doc IX_sample for more information. An example invocation is :
my_sample = IX_sample(true,[1,0,0],[0,1,0],'cuboid',[0.03,0.03,0.04])
Next you must create an instrument description. Horace provides functions for the ISIS chopper spectrometers that do this. For example, for the MAPS spectrometer you can use
instru = maps_instrument (ei, frequency, chopper_type)
- ei incident energy (meV)
- frequency frequency of the Fermi chopper
- chopper_type character that indicates the chopper type (in the case of MAPS this is 'A' , 'B' or 'S' for the sloppy chopper)
The functions for the other spectrometers are
Now you need to associate this information with the cuts you wish to fit with Tobyfit. Tobyfit will only fit sqw objects, because the information of each individual detector-energy bin is needed to perform the resolution convolution. This information is removed when you create cuts of type d1d, d2d, etc. If you have already created the cuts then you do the following:
my_cuts = set_sample (my_cuts, my_sample) my_cuts = set_instrument (my_cuts, instru)
Note that these functions will operate on arrays of sqw objects, so you do not need to write
Alternatively, you can attach the information to the sqw file from which you are going to make the cuts:
set_sample_horace (my_sqw_file, my_sample) set_instrument_horace (my_sqw_file, instru)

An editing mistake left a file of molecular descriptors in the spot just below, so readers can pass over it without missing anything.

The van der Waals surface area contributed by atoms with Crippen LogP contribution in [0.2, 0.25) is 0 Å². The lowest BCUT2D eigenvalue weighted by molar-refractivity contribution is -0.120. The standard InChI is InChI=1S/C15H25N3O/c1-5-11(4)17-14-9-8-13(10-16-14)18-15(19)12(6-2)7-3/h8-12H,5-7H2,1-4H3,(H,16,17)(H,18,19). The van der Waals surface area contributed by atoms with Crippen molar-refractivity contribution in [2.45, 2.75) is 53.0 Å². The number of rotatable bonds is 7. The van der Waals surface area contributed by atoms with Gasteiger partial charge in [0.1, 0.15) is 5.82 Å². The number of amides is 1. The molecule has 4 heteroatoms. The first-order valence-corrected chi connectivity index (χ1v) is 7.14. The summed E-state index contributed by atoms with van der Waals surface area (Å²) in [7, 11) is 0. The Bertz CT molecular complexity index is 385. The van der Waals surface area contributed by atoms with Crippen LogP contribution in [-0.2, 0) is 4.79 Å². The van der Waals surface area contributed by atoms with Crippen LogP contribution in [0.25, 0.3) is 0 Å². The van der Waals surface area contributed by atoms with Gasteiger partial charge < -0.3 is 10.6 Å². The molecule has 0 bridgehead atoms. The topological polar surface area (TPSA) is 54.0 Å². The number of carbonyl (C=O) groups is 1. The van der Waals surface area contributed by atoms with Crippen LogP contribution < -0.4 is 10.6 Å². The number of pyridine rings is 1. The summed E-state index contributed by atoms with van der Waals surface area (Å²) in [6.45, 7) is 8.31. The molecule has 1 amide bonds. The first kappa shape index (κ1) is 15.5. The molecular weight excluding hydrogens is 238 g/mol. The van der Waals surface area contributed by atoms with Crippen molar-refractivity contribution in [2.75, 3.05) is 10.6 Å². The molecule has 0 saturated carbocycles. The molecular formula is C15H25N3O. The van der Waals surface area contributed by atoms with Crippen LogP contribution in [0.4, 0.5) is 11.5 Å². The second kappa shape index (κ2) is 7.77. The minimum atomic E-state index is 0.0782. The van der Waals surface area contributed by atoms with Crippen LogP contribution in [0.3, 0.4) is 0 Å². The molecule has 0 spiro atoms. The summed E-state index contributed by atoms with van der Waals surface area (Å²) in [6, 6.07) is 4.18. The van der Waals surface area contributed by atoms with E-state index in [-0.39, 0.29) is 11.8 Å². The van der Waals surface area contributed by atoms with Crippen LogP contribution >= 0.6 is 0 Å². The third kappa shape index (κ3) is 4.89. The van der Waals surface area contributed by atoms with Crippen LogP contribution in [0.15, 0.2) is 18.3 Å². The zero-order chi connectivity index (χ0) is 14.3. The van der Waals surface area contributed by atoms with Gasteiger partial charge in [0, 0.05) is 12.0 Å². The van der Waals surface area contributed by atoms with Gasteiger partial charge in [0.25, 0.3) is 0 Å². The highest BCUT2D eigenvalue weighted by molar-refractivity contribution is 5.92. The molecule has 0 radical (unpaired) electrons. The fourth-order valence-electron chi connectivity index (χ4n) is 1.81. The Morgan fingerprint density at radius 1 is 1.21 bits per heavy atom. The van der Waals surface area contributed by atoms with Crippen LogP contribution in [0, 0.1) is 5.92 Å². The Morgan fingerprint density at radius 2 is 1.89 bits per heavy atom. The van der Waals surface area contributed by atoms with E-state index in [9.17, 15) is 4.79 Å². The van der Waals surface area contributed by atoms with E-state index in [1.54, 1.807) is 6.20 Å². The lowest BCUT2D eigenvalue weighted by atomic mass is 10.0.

The advantage of doing this is that every cut you take from the sqw file will also have the sample and instrument information.
Once you have set the sample and instrument you can start fitting your data. To start, you need to create a fitting object, which in the following example we'll give the name
tf = tobyfit (my_cuts)
Now you have created this object, the procedure is just the same as for the various other flavours of
multifit, and specifically the form of the fitting functions is the same as
multifit_sqw. You can follow the link to multifit for the general information about how to create a fit, and multifit_sqw for the form of the function that models S(Q,w). For complete documentation use the Matlab help by typing
doc sqw/tobyfit and navigate the links to the various methods for setting functions, parameters, fixed/free parameters and bindings between parameters.
In addition to all of the methods for setting up and performing a fit, there are a few that are specific to Tobyfit (and which are documented in full in the Matlab documentation at
doc sqw/tobyfit). The most important are outlined below. There is also the possibility to refine the crystal orientation and the moderator lineshape.
Controlling number of Monte Carlo points
tf = tobyfit (my_data) : tf = tf.set_mc_points (10)
and to enquire of the current values
The default is 10. This is a good starting value.
Controlling which contributions to include in the resolution function
There are a number of contributions to the resolution function. As an example:
tf = tobyfit (my_data) : tf = tf.set_mc_contributions ('nomoderator') % excludes the contribution from the moderator
To control the other contributions navigate the Matlab help
doc sqw/tobyfit. To enquire of the current values: